Use Case

High Fidelity Modeling and Analytics for Improved Understanding of Climate

S.C. Pryor (Cornell) with R. Levy (NASA Goddard), F. Yu (SUNY Albany), A. Hodzic (NCAR), P. Crippa (University of Newcastle), H. Matsui (Japan Agency for Marine-Earth Science and Technology)


  • Model the variability of wind speeds and atmospheric properties

Why Aristotle?

  • Bursting to process new data
  • Sharing of a high-value processed dataset of general interest


  • Built a physics-only version of the Weather Research and Forecasting (WRF) model using Docker and compiled it with parallel NetCDF to evaluate cloud-based performance.
  • Ran high-resolution simulations to quantify wind climate and analyze the impact of large wind turbine developments on downstream climate (local to mesoscale).
  • Evaluated 10-minute wind speeds from simulations relative to in-situ measurements from the National Weather Service Automated Surface Observing System (ASOS) on Jetstream to allow Aristotle to continue to focus on the numerical simulations.
  • Analyzed high-resolution numerical simulations of the effects of wind turbines (WT) on regional climate.
  • Completed simulations to test the sensitivity of the climate impacts to the precise description of the WT aerodynamics (the extraction of momentum and introduction of turbulence behind the turbine rotor).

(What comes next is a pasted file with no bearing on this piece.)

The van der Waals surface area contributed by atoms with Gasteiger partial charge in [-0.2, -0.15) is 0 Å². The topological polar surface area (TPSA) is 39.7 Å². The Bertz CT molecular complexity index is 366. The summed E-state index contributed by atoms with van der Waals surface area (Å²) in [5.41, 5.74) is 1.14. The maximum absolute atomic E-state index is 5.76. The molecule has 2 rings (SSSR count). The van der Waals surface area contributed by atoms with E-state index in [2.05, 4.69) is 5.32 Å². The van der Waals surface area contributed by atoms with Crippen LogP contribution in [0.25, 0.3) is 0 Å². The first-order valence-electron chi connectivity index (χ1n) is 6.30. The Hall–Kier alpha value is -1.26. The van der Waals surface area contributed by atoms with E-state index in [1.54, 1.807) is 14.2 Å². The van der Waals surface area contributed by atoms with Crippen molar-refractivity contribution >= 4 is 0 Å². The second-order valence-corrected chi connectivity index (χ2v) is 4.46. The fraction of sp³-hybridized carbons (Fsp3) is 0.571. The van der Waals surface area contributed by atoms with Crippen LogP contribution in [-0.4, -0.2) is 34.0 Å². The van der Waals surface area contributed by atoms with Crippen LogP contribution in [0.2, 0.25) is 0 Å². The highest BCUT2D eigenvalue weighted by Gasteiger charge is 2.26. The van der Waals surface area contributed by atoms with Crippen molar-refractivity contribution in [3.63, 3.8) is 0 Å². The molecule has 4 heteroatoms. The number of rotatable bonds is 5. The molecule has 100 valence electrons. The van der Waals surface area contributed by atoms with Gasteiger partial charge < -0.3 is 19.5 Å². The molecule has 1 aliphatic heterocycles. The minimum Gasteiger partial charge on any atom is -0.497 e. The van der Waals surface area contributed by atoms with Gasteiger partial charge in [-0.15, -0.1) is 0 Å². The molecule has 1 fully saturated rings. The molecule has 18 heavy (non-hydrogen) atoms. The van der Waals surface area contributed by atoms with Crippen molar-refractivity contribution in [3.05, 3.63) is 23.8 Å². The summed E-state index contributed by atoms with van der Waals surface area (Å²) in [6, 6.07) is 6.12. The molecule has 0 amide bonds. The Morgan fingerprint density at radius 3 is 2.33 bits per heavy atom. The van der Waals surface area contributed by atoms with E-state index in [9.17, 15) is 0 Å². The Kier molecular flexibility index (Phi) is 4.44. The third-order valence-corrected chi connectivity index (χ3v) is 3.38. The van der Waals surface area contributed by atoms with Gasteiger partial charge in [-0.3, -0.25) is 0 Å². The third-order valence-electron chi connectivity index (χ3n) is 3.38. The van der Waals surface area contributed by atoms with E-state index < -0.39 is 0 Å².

• Analyzed long-term simulations with the WRF model to examine inter-annual variability of annual mean wind speeds at/near typical wind turbine hub-heights, and applied the power curve of the most commonly deployed WT to post-process the 10-minute wind speed output into estimated annual energy production (goal is to create a more robust prediction of the value of wind energy projects: analyses rendered possible by mounting a 100TB hard drive on an Aristotle instance).


  • Continue to run high-resolution numerical simulations to improve the understanding of wind climate variability and change with a specific focus on applications to the wind energy industry.
  • Continue to conduct high-resolution numerical simulations to improve the understanding of local climate perturbations resulting from the action of wind turbines in harnessing the kinetic energy of the atmosphere and converting it into (carbon-free) electricity.
  • Run high-resolution numerical simulations across the federation and at NSF Jetstream


Data streams and models need to be fully integrated to better understand the Impact of aerosol particles on climate and health
Policymakers and the wind energy industry need better climate and wind speed variability models. (click image for video)

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